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Crankcase Heaters and Single-Pole Contactors
We keep two-pole, 40-amp 24v coil contactors on all of our vans. They are versatile and reliable, and you can replace most residential A/C contactors with them.
There are a few things to watch for, though, especially when you have a crankcase heater. Many brands power the crankcase heater constantly and shut it on and off with a thermostat, often mounted on the discharge line (looking at you, Trane). When you replace a single pole with a two-pole contactor in this type, you need to make sure you connect BOTH sides of the crankcase circuit across the L1 and L2 line side of the contactor to ensure the heater can function when the compressor is off.
Want to know something even more confusing than that? Look at the diagram at the top. Focus on the top left part of the diagram where the crankcase heater is located…
How do you think that works? I will wait while you think it through. Don't cheat. Look at it.
This is a common Carrier heat pump crankcase heater configuration.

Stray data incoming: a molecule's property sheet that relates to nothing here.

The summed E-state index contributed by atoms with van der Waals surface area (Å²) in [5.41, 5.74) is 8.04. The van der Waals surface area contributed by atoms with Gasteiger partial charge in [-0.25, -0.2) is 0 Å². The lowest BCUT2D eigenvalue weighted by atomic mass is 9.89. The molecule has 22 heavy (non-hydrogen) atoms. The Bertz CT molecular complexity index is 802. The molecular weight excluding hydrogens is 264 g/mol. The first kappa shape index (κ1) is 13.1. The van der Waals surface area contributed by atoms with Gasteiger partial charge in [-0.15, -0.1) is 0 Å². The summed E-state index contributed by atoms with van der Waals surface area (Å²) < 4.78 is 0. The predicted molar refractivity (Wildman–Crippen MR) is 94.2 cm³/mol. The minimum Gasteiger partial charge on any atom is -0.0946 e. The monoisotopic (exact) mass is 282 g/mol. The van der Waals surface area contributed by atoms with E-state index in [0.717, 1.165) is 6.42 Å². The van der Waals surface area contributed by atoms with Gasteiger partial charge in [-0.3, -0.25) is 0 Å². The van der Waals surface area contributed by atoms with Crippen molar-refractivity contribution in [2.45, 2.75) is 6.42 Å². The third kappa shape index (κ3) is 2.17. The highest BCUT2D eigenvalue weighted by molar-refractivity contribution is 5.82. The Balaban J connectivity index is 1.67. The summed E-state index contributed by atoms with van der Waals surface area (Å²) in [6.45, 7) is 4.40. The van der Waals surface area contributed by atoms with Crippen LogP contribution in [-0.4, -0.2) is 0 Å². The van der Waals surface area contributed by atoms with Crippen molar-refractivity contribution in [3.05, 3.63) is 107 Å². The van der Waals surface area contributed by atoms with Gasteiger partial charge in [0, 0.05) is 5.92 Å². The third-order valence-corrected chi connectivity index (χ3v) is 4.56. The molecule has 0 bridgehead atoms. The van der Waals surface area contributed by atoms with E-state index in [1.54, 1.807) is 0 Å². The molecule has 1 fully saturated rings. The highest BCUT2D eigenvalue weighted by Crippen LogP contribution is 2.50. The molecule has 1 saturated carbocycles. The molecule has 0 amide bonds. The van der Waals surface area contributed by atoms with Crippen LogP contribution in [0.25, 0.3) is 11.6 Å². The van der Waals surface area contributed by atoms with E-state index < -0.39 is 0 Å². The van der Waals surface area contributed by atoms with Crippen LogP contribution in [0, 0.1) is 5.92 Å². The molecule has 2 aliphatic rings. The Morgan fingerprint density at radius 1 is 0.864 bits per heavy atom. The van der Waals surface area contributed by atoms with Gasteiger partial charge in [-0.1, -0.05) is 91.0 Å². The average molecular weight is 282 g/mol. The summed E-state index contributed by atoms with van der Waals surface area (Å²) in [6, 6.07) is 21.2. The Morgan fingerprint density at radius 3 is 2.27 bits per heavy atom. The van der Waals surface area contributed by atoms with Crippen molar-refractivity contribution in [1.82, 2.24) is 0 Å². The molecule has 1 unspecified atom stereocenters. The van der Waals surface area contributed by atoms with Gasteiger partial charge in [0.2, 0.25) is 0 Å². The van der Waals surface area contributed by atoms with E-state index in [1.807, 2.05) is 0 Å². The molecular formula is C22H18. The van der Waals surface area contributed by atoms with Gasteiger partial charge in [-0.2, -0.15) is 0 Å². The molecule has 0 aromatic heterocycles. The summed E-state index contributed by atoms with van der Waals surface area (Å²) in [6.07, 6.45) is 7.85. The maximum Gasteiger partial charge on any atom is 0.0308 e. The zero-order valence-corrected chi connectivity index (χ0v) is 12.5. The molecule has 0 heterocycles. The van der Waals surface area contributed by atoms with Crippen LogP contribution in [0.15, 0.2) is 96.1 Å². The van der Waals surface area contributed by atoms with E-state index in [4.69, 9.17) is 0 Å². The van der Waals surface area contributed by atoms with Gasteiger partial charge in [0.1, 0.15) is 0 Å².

You notice that one side of the heater goes to L1 line side Terminal 1, and the other side is going to L1 load side terminal 2.
So, the crankcase heater ONLY functions when the compressor contactor is OPEN. Even then, it does so by back-feeding through the compressor common and back through the run winding of the compressor to the constant powered L2 side of the contactor.
This means if you replace this contactor wire for wire with a two-pole contactor, the crankcase heater will never work. You must put the compressor run wire (yellow) to the bottom of the contactor (L2 line side) instead of the top, as it should be if you want the crankcase heater to function in this situation…
All of this is to remind you: DON'T BE A PARTS CHANGER! Know what you are replacing, why you are replacing it, and what each wire and component actually does.